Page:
Content: Distill does not target the same type of content as our track. Distill aims at presenting new research, and at making this research more accessible. We want our blog post track to incentivize researchers to revisit and discuss on other researcher’s works, in a more natural way than scientific papers allow. Such a practice would undoubtedly be useful for the community, both as a short-term “test of time”, and also as a way to extract the key ideas from lengthy articles.
Limited adoption by the community: we believe that since Distill is not associated with a big conference track, its widespread adoption is hindered. This lack of association confines it to a small subset of the community that is already familiar with blog posts.
Leveraging the momentum of the conference: Distill describes itself as a scientific journal. A large amount of the publications in the ML community are conference papers. A blog post track that follows conferences would be better suited to follow the pace of the community.
A recurrent workshop in the ML community is the ML Retrospectives Workshop (NeurIPS 2019, 2020 and ICML 2020). This workshop is a venue for researchers to talk about their previous work in a more open and transparent way. More precisely, emphasis has recently been put on addressing:
Flaws or mistakes in the paper’s methodology
Limitations in the applicability of the work
Changes in understanding or intuition
We share the ultimate goal of “making research more human”, but with a completely different format. We believe that the constraint to write about someone else’s work using natural language will channel fruitful discussions and provide more visibility to previously published papers.
We believe that our proposed blog post track differentiates itself from a tutorial track because tutorials operate at different scales. On the one hand, a tutorial regarding a whole topic (e.g. GANs, adversarial examples, Random matrix theory in ML) contains a long talk, slides, and potentially exercises to get familiar with the topics. It is usually made by a team of expert researchers on the topic. On the other hand, the call for blog posts we propose focuses on a single publication. It regards a single paper that can concern a more precise and recent topic (e.g., a specific paper that addresses mode collapse on GANs, a novel technique to perform adversarial training, etc.) and could be written by a single researcher (once again making it more accessible to junior researchers).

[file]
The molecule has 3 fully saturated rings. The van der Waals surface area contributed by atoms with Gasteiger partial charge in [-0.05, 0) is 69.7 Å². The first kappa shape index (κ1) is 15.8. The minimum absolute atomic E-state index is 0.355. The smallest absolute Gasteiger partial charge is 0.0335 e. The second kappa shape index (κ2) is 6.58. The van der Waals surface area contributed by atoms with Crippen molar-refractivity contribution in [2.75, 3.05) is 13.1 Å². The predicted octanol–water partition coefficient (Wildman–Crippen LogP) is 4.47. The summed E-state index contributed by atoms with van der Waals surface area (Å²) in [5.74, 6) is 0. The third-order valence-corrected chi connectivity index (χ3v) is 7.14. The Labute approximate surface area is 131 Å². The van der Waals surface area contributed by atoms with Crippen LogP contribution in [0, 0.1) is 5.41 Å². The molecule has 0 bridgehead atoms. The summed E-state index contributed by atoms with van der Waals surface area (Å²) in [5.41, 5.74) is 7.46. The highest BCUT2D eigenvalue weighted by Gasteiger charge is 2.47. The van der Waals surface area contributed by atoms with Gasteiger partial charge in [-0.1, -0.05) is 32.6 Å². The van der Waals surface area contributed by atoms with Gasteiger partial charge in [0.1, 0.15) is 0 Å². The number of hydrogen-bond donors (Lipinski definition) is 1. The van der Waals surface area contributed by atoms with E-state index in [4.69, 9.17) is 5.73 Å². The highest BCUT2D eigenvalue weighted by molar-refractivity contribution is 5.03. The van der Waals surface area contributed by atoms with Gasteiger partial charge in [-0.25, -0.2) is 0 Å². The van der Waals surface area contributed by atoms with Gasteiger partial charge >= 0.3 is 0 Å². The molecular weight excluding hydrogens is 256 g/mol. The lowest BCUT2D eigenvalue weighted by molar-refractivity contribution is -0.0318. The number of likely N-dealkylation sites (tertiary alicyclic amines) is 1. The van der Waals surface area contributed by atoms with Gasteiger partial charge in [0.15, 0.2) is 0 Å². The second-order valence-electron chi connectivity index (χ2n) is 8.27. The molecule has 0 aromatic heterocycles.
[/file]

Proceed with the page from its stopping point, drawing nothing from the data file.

Recently, the Rethinking ML Papers Workshop at ICLR 2021 fuelled the discussion (see references therein for related past workshops). The presenters discussed the importance of accessibility, web demonstrations, visualization and blog posts (among others). One particularly related discussion was the talk by Lilian Weng (time=4h25mins) on the usefulness of blog posts to get up-to-date with the field of ML.
In alignment with these initiatives, this new track is another step in the direction of making research more human.
David Tran, Alex Valtchanov, Keshav Ganapathy, Raymond Feng, Eric Slud, Micah Goldblum, and Tom Goldstein. An open review of openreview: A critical analysis of the machine learning conference review process. arXiv, 2020.
Hsuan-Tien Lin, Maria-Florina Balcan, Raia Hadsell, and Marc’Aurelio Ranzato. What we learned from neurips2020 reviewing process. Medium https://medium.com/@NeurIPSConf/what-we-learned-from-neurips-2020-reviewing-process-e24549eea38f, 2020.